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Fort Drum prepares for Mountain Peak exercise starting Monday


FORT DRUM — The post’s annual Mountain Peak exercise will be the largest in more than a decade, as soldiers prepare for future training and deployments.

Col. Richard D. Clarke, the post’s deputy commanding general of operations, said the post hadn’t conducted such a large training exercise since before the terrorist attacks of Sept. 11, 2001. The exercise, which starts Monday, will last for 10 days.

“It will literally involve every single brigade that’s out here,” Col. Clarke said. He estimated 10,000 soldiers would be in the field.

“This steps them up to the higher level,” Col. Clarke said. “It’s making them better.”

Joining those soldiers will be other military elements from around the area. Air Force units will come to the post and train with nearly every style of aircraft in the arsenal, from F-16 fighter jets to the smallest unmanned aerial vehicles.

“The skies will be filled,” Col. Clarke said.

He said planning for the training has taken about six months to complete.

Post leadership sees the exercise as a chance for less combat-experienced soldiers to get ready for an extended stay at the National Training Center, Fort Irwin, Calif., scheduled in August.

“You’ve got to work out your systems, and work repetitively at those skills,” said Maj. Gen. Mark A. Milley, Fort Drum and 10th Mountain Division commander.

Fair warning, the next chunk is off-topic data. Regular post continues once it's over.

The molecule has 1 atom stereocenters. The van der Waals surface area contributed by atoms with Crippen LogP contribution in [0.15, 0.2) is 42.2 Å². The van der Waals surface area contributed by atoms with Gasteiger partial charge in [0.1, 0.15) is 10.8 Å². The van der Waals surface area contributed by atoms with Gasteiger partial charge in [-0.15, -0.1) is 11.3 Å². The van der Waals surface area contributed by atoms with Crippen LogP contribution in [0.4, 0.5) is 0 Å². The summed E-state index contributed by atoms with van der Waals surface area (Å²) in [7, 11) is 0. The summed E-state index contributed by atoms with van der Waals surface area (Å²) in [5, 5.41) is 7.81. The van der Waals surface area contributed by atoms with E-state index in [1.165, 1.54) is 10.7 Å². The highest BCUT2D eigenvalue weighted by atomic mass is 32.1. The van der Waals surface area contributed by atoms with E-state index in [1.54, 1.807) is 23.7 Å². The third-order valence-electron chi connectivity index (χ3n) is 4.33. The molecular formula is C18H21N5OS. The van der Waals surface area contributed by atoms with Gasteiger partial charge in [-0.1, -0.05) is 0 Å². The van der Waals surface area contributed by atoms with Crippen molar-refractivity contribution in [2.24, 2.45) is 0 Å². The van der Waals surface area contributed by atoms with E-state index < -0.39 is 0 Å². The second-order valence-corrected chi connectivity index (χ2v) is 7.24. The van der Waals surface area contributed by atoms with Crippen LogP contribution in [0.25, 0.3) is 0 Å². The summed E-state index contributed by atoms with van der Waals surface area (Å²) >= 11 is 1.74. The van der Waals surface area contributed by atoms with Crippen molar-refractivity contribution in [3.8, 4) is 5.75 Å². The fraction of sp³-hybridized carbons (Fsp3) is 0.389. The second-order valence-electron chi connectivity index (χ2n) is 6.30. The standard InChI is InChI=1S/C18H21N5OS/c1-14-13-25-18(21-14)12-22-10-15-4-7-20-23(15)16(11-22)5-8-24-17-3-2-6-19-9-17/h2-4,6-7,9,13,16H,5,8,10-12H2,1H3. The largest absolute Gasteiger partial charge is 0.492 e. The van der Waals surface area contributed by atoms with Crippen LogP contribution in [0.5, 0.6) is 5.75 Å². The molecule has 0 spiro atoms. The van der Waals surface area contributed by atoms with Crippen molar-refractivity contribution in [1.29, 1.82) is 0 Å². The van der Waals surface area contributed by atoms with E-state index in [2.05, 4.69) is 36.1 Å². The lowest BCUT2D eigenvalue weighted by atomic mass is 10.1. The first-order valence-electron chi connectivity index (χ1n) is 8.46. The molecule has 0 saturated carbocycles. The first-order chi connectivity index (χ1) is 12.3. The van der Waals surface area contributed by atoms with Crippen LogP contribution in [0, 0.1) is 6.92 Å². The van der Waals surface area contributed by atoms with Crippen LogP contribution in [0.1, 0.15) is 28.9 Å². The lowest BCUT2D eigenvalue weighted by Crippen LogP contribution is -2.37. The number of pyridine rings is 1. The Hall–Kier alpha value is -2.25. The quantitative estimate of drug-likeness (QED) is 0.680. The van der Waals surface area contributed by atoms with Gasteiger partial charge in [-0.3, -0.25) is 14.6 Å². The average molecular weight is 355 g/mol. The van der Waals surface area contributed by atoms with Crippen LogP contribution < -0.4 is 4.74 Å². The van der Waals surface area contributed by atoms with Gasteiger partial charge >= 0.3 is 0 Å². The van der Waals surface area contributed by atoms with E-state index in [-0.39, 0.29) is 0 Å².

The training also will serve as an opportunity to prepare platoon leaders and company commanders in combat scenarios before being deployed. Though details still are being worked out, the 10th Mountain Division’s 1st and 2nd Brigade Combat Teams could be sent overseas in early 2013.

Gen. Milley said he didn’t want a young soldier’s first experience applying “hard skills,” such as calling for medical or tactical support, to happen while on deployment.

“You don’t want that to happen in combat,” Gen. Milley said.

To help prepare troops for deployment, many will be overseen and mentored by members of the post’s 3rd Brigade Combat Team, which returned this spring from a yearlong deployment in southern Afghanistan.

With ranges around the post area expected to be used, Col. Clarke said residents could see and hear more activity than usual. “All that noise is the sound of freedom,” he said.

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